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Flashcards in Antimicrobial Drugs Deck (41):
1

Antibiotics Definition

Agents produced by one organism that have some toxic or inhibitory effect on another organism or cell
Used to treat bacteria, fungi and cancer cells
NO impact on viruses

2

Selective toxicity

The idea that you can use toxic drugs, which as long as they are more toxic to your target than to normal tissues, can be useful

3

Bacteriocidal Antibiotics

Drugs that cause the death of the bacteria
Required if the patient is immunosuppressed

4

Bacteriostatic Antibiotics

Drugs that inhibit the growth of the bacteria
Growth resumes when the drug is removed
Success depends on there being an effective immune response

5

6 general features of bacterial cells we can attack

1. A completely unique structure (ex: peptidoglycan)
2. Pathways that are absent in mammalian cells (folic acid synthesis)
3. Structures that differ between human and bacterial cells (ribosomal subunits)
4. Enzymes that differ (ex: DNA gyrase)
5. Cellular constituents that are different (certain lipids)
6. Cellular constituents that are enriched (other lipids)

6

Transpeptidation

Forming the cross bridge between the 2 NAMs
Terminal Ala is removed, then first Ala can join to Gly

7

3 groups of beta lactam drugs that inhibit transpeptidation

1. Penicillins
2. Cephalosporins
3. Cabapenems

8

Why is penicillin V better than G?

Penicillin G breaks down in acid

9

Narrow Spectrum vs Extended-Spectrum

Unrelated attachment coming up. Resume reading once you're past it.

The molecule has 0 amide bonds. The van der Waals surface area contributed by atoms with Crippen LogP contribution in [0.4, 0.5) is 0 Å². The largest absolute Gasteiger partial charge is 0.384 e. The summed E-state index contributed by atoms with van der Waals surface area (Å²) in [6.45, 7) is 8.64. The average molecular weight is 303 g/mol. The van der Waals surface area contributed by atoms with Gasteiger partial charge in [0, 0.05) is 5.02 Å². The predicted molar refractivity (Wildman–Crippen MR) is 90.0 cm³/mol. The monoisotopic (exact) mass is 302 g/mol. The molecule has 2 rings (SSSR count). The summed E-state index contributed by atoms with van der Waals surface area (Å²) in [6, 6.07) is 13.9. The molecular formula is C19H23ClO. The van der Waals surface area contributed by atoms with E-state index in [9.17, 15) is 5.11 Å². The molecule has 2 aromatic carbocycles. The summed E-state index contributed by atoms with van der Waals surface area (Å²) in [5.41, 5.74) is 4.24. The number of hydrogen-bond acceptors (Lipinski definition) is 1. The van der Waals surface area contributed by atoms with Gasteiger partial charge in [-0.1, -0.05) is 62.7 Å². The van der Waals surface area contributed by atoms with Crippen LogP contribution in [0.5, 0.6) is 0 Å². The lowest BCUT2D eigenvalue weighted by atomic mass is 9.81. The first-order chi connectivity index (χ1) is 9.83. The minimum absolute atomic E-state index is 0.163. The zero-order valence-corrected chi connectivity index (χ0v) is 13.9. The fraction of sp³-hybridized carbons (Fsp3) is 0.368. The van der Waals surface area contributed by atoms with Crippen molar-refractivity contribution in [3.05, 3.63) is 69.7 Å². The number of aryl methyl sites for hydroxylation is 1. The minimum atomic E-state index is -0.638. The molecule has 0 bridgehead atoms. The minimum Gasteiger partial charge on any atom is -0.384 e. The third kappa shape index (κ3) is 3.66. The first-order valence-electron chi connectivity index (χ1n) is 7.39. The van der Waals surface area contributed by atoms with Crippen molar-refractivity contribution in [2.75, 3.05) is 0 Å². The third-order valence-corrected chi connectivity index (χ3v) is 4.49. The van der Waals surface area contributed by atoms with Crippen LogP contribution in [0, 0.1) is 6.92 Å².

Narrow (penicillin V): against Gram + bacteria
Extended (amoxicillin): against Gram + and some Gram - (they are better drugs - wider spectrum, better absorbed, longer half life)

10

What can we do about the beta lactamases?

1. Use a beta-lactamase-resistant antibiotic (Nafcillin)
2. Combine with a beta lactamase inhibitor (Clavulanate)

11

What properties have changed from first to 4th generations cephalosporins?

1. Better activity against gram negative bacteria
2. Better ability to cross into tissue spaces
3. Generally more resistant to beta lactamases

12

Carbapenems

Ex: Imipenem
Penicillin-like antibiotics in which the sulfur atom of the penicillin structure is replaced with a carbon
Altered spectrum
Resistant to beta-lactamases

13

Vancomycin

Cell Wall synthesis inhibitor
Binds to the growing peptide chain
Prevents subsequent ability to cross link

14

Bacitracin

Cell wall synthesis inhibitor
Mixture of cyclic peptides
Works inside the cell to block cell wall synthesis (stops lipid recycling - no dephosphorylation)

15

4 drugs that effect the function of ribosomes and how they work

1. Erythromycin and other macrolides (binds to 50S subunit, prevents translocation-movement of ribosome along mRNA)
2. Tetracyclines (like tetracycline) - interferes with attachment of tRNA to mRNA-ribosome complex
3. Aminoglycosides such as gentamicin or streptomycin (changes shape of 30S subunit, causes code on mRNA to be read incorrectly)
4. Chloramphenicol (Binds to 50S portion and inhibits formation of peptide bonds)

16

Chloramphenicol

Broad spectrum, active against many different bacteria
Bacteriostatic
Binds to 50S portion and inhibits formation of peptide bonds
Problems: bone marrow disturbances, common interactions with other drugs, gray baby syndrome

17

Macrolides

Work best against gram positive microorganisms
Bacteriostatic
Include: erythromycin, clarithromycin, azithromycin

18

Erythromycin

Macrolide
Base is somewhat unstable in acid conditions
Food reduces absorption
Works well against gram positive organisms
Poor against gram negatives
Useful in penicillin-resistant infections

19

Clarithromycin

Macrolide
Chemically modified from erythromycin
Additional methyl group
Improved acid stability
Improved oral absorption
Most active against gram positives

20

Azithromycin

Macrolide
Further modified from clarithromycin
Additional lactone ring
Excellent tissue penetration
Released from tissue slowly
Longer half-life
Best activity against gram negative anaerobes
Acts against spirochetes
Less likely to become involved in drug interactions

21

Aminoglycosides
(examples, targets, route of administration, toxic to what)

Ex: Streptomycin, gentamicin